The world will have 2.5 billion more people living in cities by 2050, the United Nations predicts. Conventional wisdom holds that the most climate-friendly way to house those new urban dwellers is in tall, close-together buildings. But that’s actually the worst urban design from a greenhouse gas perspective, a new study suggests.
To minimize the carbon emissions associated with city buildings, planners should aim for an urban fabric of dense, low-rise buildings along the lines of Paris, not densely packed skyscrapers like Manhattan.
The results highlight the need to analyze carbon emissions across the life cycle of a building, as well as how a building fits into the larger cityscape—factors that aren’t well covered by existing green building assessment schemes.
“We need to switch from focusing on a single building at the time to understanding that individual buildings are part of a neighborhood or a city,” says study team member Francesco Pomponi, chair of sustainability science at Edinburgh Napier University in the UK. He recommends that urban planners “scale up the analysis to truly understanding implications of choices made at the building level.”
Pomponi and his collaborators gathered data on real-world neighborhoods surrounding 25 addresses in 7 different UK cities, as well as a smaller number of buildings elsewhere in Europe. They used these to build a computer model that generates simulated urban neighborhoods, automatically producing blocks and streets and populating them with buildings. The researchers then calculated the carbon emissions associated with building and running those imaginary buildings.
The researchers ran the model 5,000 times to test the effects of different building densities and heights. To house a given number of people (20, 30, 40, or 50 thousand), a high-density, low-rise cityscape like Paris is associated with the lowest greenhouse gas emissions from buildings over the entire course of their life cycle, the researchers report in the journal Urban Sustainability.
Meanwhile, far from being the avatar of a climate-friendly city, a high-density, high-rise cityscape like Manhattan is the worst-case scenario from a greenhouse gas perspective.
Tall buildings are associated with greater greenhouse gas emissions because the materials used to build them, especially concrete and steel, are carbon-intensive. And skyscrapers can’t be built as close together as low-rise buildings can, so they don’t save as much land area as people might assume.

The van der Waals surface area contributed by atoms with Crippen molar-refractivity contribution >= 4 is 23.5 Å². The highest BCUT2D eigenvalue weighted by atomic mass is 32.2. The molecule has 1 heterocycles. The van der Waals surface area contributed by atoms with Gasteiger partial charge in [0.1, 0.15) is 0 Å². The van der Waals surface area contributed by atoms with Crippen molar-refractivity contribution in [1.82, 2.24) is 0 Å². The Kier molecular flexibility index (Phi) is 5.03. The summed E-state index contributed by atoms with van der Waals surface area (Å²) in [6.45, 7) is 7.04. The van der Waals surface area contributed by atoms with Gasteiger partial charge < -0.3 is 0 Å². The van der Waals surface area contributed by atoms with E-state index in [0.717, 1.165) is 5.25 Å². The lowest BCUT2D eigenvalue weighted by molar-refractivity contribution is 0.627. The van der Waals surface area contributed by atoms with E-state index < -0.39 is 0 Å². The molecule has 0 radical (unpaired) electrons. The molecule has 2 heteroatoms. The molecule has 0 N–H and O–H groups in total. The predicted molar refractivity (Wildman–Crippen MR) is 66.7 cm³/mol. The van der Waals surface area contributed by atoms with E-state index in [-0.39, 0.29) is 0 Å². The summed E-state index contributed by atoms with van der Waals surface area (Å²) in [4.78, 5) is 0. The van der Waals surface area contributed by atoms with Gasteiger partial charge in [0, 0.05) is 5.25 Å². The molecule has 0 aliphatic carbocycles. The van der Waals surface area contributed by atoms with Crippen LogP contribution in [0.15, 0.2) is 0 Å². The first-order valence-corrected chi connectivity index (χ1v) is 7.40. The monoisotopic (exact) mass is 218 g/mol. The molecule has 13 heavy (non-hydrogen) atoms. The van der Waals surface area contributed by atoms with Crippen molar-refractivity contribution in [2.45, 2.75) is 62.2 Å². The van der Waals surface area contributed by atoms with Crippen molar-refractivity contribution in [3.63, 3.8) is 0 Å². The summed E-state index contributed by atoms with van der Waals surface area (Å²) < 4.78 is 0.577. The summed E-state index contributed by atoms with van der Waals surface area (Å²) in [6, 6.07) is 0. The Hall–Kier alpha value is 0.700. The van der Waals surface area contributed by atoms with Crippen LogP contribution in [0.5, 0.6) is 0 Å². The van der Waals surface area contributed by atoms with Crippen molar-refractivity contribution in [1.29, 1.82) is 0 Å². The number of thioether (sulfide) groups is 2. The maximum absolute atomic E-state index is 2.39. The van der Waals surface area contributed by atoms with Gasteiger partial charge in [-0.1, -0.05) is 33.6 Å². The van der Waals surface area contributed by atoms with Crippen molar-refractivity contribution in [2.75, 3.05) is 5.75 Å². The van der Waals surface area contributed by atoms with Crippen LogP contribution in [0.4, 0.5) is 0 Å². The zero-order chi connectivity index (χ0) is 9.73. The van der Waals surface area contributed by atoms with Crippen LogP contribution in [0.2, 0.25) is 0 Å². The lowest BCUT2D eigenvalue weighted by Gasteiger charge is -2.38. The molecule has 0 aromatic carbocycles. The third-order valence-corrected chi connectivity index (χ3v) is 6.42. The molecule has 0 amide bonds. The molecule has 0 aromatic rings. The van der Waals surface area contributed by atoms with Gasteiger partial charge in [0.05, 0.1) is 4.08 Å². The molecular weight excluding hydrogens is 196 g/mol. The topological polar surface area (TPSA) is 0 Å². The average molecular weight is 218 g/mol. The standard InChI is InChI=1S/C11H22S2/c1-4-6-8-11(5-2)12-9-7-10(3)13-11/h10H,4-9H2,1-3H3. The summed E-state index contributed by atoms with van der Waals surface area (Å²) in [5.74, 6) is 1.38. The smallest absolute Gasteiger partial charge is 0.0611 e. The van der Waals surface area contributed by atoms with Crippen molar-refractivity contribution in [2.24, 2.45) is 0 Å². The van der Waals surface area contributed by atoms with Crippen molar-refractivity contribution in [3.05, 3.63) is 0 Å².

For a given population size, Manhattan-like development is associated with an average of 142% greater building greenhouse gas emissions than Paris-like development, the researchers calculated. The low-rise, Paris-like urban fabric saves an average of 365 tonnes of carbon dioxide per person housed over the course of a building’s life cycle—the equivalent of driving more than 900,000 miles in a car.
The researchers also analyzed greenhouse gas emissions for different urban designs per square kilometer. In this analysis, Manhattan-like development again fared worst.
The lowest emissions were associated with low-density, low-rise development: basically urban sprawl. But that’s precisely because this urban form involves such sparse buildings. Compared to sprawl, Paris-like development can provide housing for more than twice as many people for only about 25% more carbon emissions: clearly the best balance of carbon and space efficiency, the researchers argue.
What’s more, the benefits of Paris-style development may go beyond environmental sustainability. “While we didn’t cover this in our study, there’s research suggesting that high-rise constructions do not foster a sense of social cohesion and community building,” Pomponi says.
Source: Pomponi F. et al. “Decoupling density from tallness in analysing the life cycle greenhouse gas emissions of cities.” Urban Sustainability 2021.
Image: Wikimedia commons.